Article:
Many a general reader’s mathematical journey ends on encountering the first formula. An Equation for Every Occasion: 52 Formulas and Why They Matter (Johns Hopkins) remedies that through storytelling, placing numerical and scientific concepts into familiar and fathomable context. Take This is the geometric progression at the heart of classical Ponzi schemes. Author John M. Henshaw’s straightforward explanation on why this equation matters is both cogent and, after a sympathetically brief introduction, equation-free: “Each new generation of investors has to be much larger than the one before in order to make the necessary payoffs, and eventually the whole thing collapses under its own weight.” In surveying the Drake equation, Amonton’s friction law, crowd-size estimating, surface tension and other topics as grand as gravity itself, Henshaw prevents math-exploration from collapsing under its own inaccessibility.
21 September 2015
Steven Pinker’s The Sense of Style: The Thinking Person’s Guide to Writing in the 21st Century isn’t just a good writing guide. It’s one of the best books published in the past year. Wise, funny, practical and, as of this writing, ranked in the top 20 of three Amazon writing-guide categories, it will find an even wider audience after its Penguin-paperback debut this week. Pinker isn’t a scold who ascribes bad writing to laziness or ill will. He explains why otherwise well-intended writers fail. For example, are scientists and other jargon-drenched writers trying to shut the rest of us out? No, he says. In the subtitle of a chapter called “The Curse of Knowledge,” Pinker nails it: “The main cause of incomprehensible prose is the difficulty of imagining what it’s like for someone else not to know something that you know.” He’s also strategic, preparing readers before laying a serious but fascinating grammar lesson on them unlike anything you’ll find in The Elements of Style, in print for 56 years. May Pinker’s words on writing enjoy a similar run.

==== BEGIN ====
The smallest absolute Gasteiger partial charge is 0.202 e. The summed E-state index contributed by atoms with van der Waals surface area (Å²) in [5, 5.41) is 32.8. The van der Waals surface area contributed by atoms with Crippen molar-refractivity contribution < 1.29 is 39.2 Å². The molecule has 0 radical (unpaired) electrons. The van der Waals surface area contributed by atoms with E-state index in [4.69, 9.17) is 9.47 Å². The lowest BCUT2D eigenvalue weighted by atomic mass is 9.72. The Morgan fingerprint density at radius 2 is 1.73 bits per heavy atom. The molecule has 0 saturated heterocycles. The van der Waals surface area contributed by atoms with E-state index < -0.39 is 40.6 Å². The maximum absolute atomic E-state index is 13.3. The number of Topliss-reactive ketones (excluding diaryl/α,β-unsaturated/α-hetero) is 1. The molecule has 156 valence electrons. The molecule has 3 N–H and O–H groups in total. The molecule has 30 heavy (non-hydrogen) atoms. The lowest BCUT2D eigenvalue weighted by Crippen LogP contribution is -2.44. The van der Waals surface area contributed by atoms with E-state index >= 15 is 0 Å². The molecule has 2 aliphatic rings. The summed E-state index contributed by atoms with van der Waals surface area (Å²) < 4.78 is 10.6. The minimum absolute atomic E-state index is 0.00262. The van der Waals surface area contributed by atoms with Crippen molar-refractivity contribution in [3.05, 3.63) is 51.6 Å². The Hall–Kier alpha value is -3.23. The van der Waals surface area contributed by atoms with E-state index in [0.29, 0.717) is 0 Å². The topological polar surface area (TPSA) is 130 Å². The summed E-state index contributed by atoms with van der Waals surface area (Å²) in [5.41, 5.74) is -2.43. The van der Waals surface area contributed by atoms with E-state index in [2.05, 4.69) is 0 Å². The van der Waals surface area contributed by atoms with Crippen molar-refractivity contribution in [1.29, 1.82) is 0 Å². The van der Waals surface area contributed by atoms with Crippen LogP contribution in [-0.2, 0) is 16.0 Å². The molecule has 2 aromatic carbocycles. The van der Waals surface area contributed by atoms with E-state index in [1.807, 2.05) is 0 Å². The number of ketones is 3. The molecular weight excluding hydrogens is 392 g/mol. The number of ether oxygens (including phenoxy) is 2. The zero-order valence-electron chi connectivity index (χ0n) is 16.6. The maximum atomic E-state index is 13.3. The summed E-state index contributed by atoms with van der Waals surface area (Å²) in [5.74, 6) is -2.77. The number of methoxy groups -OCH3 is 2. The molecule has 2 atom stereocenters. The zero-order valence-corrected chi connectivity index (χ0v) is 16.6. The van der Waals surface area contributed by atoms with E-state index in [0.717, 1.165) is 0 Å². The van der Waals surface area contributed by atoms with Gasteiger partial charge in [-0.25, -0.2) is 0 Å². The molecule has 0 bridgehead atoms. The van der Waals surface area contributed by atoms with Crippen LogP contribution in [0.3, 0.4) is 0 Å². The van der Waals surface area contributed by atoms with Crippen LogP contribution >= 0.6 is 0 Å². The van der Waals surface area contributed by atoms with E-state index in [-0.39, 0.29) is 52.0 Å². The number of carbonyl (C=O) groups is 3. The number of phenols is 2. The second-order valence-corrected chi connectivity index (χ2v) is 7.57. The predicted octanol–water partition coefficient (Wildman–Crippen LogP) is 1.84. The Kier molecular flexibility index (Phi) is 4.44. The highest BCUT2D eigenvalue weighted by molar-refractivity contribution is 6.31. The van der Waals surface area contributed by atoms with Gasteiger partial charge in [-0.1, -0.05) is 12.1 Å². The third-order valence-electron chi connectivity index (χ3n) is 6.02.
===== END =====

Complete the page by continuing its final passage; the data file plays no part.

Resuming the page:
4 December 2014
Over the years, Princeton University Press has published some of the best natural histories and field guides available. For your consideration this holiday season: Conus of the Southeastern United States and Caribbean by Alan J. Kohn and Trees of Eastern North America and its companion that covers the West, both volumes by Gil Nelson, Christopher J. Earle and Richard Spellenberg, edited by Amy K. Hughes, with illustrations by David More. Listed for $80 (hardback) on Amazon last time we checked, Conus is for the serious naturalist
and a must for the hard-core beachcomber. Kohn, a foremost authority on cone snails, displays his scholarship on every page, with 2,100 mesmerizing color shell photographs of these fascinating gastropods. Conus is likely to remain in the home library or on a (sturdy) coffee table; readers will bring shells to it, not vice versa. The flexible-flapped tree guides sell for less than $30 and are made for the woods. These volumes are masterfully designed, and More’s exquisitely detailed renderings will ensure that weekend botanists never mistake their Hercules’ club for a common hoptree.